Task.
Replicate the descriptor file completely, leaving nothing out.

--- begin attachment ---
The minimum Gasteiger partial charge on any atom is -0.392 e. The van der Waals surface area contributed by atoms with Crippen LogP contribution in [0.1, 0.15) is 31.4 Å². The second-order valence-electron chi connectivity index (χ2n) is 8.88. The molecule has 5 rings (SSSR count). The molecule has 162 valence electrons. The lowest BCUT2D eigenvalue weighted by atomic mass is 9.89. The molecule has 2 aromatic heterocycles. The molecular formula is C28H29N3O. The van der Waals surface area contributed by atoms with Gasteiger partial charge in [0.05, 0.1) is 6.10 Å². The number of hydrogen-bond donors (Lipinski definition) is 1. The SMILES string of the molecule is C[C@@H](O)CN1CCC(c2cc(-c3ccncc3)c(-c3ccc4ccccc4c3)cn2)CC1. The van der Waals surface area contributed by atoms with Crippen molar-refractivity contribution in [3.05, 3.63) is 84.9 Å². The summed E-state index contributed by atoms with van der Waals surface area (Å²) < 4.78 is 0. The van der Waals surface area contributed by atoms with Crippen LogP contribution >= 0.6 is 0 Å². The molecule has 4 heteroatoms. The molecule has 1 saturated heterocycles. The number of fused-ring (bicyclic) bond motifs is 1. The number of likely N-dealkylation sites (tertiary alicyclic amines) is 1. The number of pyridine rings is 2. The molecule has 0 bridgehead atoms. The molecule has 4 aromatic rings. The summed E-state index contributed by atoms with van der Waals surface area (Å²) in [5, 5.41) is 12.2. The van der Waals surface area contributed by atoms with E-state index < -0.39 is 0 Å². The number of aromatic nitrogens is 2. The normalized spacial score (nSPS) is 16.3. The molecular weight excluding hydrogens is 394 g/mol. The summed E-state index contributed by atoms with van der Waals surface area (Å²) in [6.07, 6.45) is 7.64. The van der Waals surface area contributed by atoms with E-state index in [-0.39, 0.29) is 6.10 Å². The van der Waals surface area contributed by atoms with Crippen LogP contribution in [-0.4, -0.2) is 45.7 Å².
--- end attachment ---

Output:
The minimum Gasteiger partial charge on any atom is -0.392 e. The van der Waals surface area contributed by atoms with Crippen LogP contribution in [0.1, 0.15) is 31.4 Å². The second-order valence-electron chi connectivity index (χ2n) is 8.88. The molecule has 5 rings (SSSR count). The molecule has 162 valence electrons. The lowest BCUT2D eigenvalue weighted by atomic mass is 9.89. The molecule has 2 aromatic heterocycles. The molecular formula is C28H29N3O. The van der Waals surface area contributed by atoms with Gasteiger partial charge in [0.05, 0.1) is 6.10 Å². The number of hydrogen-bond donors (Lipinski definition) is 1. The SMILES string of the molecule is C[C@@H](O)CN1CCC(c2cc(-c3ccncc3)c(-c3ccc4ccccc4c3)cn2)CC1. The van der Waals surface area contributed by atoms with Crippen molar-refractivity contribution in [3.05, 3.63) is 84.9 Å². The summed E-state index contributed by atoms with van der Waals surface area (Å²) < 4.78 is 0. The van der Waals surface area contributed by atoms with Crippen LogP contribution >= 0.6 is 0 Å². The molecule has 4 heteroatoms. The molecule has 1 saturated heterocycles. The number of fused-ring (bicyclic) bond motifs is 1. The number of likely N-dealkylation sites (tertiary alicyclic amines) is 1. The number of pyridine rings is 2. The molecule has 0 bridgehead atoms. The molecule has 4 aromatic rings. The summed E-state index contributed by atoms with van der Waals surface area (Å²) in [5, 5.41) is 12.2. The van der Waals surface area contributed by atoms with E-state index < -0.39 is 0 Å². The number of aromatic nitrogens is 2. The normalized spacial score (nSPS) is 16.3. The molecular weight excluding hydrogens is 394 g/mol. The summed E-state index contributed by atoms with van der Waals surface area (Å²) in [6.07, 6.45) is 7.64. The van der Waals surface area contributed by atoms with E-state index in [-0.39, 0.29) is 6.10 Å². The van der Waals surface area contributed by atoms with Crippen LogP contribution in [-0.4, -0.2) is 45.7 Å².